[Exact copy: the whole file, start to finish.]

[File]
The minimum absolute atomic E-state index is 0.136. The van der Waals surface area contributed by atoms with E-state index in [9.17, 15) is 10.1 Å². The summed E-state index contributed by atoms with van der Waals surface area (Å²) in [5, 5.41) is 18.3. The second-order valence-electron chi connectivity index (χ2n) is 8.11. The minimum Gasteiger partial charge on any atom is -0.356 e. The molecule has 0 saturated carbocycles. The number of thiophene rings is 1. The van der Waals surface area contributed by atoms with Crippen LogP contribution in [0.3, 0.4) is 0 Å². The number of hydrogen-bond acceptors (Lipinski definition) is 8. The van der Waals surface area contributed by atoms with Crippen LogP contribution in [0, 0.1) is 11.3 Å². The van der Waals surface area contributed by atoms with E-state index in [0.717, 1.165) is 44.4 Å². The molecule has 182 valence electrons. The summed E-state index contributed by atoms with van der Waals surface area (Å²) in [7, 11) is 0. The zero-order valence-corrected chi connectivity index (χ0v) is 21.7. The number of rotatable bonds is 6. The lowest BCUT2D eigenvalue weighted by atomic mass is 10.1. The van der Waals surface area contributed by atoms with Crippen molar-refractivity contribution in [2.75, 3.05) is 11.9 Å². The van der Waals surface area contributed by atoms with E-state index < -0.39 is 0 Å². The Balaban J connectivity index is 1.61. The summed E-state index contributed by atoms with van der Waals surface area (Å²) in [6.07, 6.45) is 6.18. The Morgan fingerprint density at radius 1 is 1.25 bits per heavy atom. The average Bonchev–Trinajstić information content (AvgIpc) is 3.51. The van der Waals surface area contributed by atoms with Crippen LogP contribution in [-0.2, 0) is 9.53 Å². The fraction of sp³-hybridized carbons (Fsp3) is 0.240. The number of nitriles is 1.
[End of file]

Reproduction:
The minimum absolute atomic E-state index is 0.136. The van der Waals surface area contributed by atoms with E-state index in [9.17, 15) is 10.1 Å². The summed E-state index contributed by atoms with van der Waals surface area (Å²) in [5, 5.41) is 18.3. The second-order valence-electron chi connectivity index (χ2n) is 8.11. The minimum Gasteiger partial charge on any atom is -0.356 e. The molecule has 0 saturated carbocycles. The number of thiophene rings is 1. The van der Waals surface area contributed by atoms with Crippen LogP contribution in [0.3, 0.4) is 0 Å². The number of hydrogen-bond acceptors (Lipinski definition) is 8. The van der Waals surface area contributed by atoms with Crippen LogP contribution in [0, 0.1) is 11.3 Å². The van der Waals surface area contributed by atoms with E-state index in [0.717, 1.165) is 44.4 Å². The molecule has 182 valence electrons. The summed E-state index contributed by atoms with van der Waals surface area (Å²) in [7, 11) is 0. The zero-order valence-corrected chi connectivity index (χ0v) is 21.7. The number of rotatable bonds is 6. The lowest BCUT2D eigenvalue weighted by atomic mass is 10.1. The van der Waals surface area contributed by atoms with Crippen molar-refractivity contribution in [2.75, 3.05) is 11.9 Å². The van der Waals surface area contributed by atoms with E-state index < -0.39 is 0 Å². The Balaban J connectivity index is 1.61. The summed E-state index contributed by atoms with van der Waals surface area (Å²) in [6.07, 6.45) is 6.18. The Morgan fingerprint density at radius 1 is 1.25 bits per heavy atom. The average Bonchev–Trinajstić information content (AvgIpc) is 3.51. The van der Waals surface area contributed by atoms with Crippen LogP contribution in [-0.2, 0) is 9.53 Å². The fraction of sp³-hybridized carbons (Fsp3) is 0.240. The number of nitriles is 1.